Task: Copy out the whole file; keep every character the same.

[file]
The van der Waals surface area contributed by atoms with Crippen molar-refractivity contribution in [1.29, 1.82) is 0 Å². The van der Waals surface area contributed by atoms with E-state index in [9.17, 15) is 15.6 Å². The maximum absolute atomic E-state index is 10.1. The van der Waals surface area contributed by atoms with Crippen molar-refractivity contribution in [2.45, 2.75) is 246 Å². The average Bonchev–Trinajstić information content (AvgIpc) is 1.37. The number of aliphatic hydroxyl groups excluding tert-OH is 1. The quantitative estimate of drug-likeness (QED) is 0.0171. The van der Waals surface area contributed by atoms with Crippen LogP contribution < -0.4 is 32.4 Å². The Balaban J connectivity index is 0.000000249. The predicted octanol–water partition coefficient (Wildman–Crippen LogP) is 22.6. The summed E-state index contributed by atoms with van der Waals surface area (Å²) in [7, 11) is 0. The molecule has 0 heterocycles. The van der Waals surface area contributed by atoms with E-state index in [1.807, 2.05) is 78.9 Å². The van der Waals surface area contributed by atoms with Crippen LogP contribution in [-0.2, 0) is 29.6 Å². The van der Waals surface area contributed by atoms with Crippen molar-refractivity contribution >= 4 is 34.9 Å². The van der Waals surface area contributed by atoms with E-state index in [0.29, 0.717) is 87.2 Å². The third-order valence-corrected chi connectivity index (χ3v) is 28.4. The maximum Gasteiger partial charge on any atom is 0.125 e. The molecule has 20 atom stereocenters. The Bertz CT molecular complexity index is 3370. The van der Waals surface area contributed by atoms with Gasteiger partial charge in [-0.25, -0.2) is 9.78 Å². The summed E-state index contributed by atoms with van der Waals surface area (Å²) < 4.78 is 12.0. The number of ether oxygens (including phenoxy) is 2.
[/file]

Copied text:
The van der Waals surface area contributed by atoms with Crippen molar-refractivity contribution in [1.29, 1.82) is 0 Å². The van der Waals surface area contributed by atoms with E-state index in [9.17, 15) is 15.6 Å². The maximum absolute atomic E-state index is 10.1. The van der Waals surface area contributed by atoms with Crippen molar-refractivity contribution in [2.45, 2.75) is 246 Å². The average Bonchev–Trinajstić information content (AvgIpc) is 1.37. The number of aliphatic hydroxyl groups excluding tert-OH is 1. The quantitative estimate of drug-likeness (QED) is 0.0171. The van der Waals surface area contributed by atoms with Crippen LogP contribution < -0.4 is 32.4 Å². The Balaban J connectivity index is 0.000000249. The predicted octanol–water partition coefficient (Wildman–Crippen LogP) is 22.6. The summed E-state index contributed by atoms with van der Waals surface area (Å²) in [7, 11) is 0. The molecule has 0 heterocycles. The van der Waals surface area contributed by atoms with E-state index in [1.807, 2.05) is 78.9 Å². The van der Waals surface area contributed by atoms with Crippen LogP contribution in [-0.2, 0) is 29.6 Å². The van der Waals surface area contributed by atoms with Crippen molar-refractivity contribution >= 4 is 34.9 Å². The van der Waals surface area contributed by atoms with E-state index in [0.29, 0.717) is 87.2 Å². The third-order valence-corrected chi connectivity index (χ3v) is 28.4. The maximum Gasteiger partial charge on any atom is 0.125 e. The molecule has 20 atom stereocenters. The Bertz CT molecular complexity index is 3370. The van der Waals surface area contributed by atoms with Gasteiger partial charge in [-0.25, -0.2) is 9.78 Å². The summed E-state index contributed by atoms with van der Waals surface area (Å²) < 4.78 is 12.0. The number of ether oxygens (including phenoxy) is 2.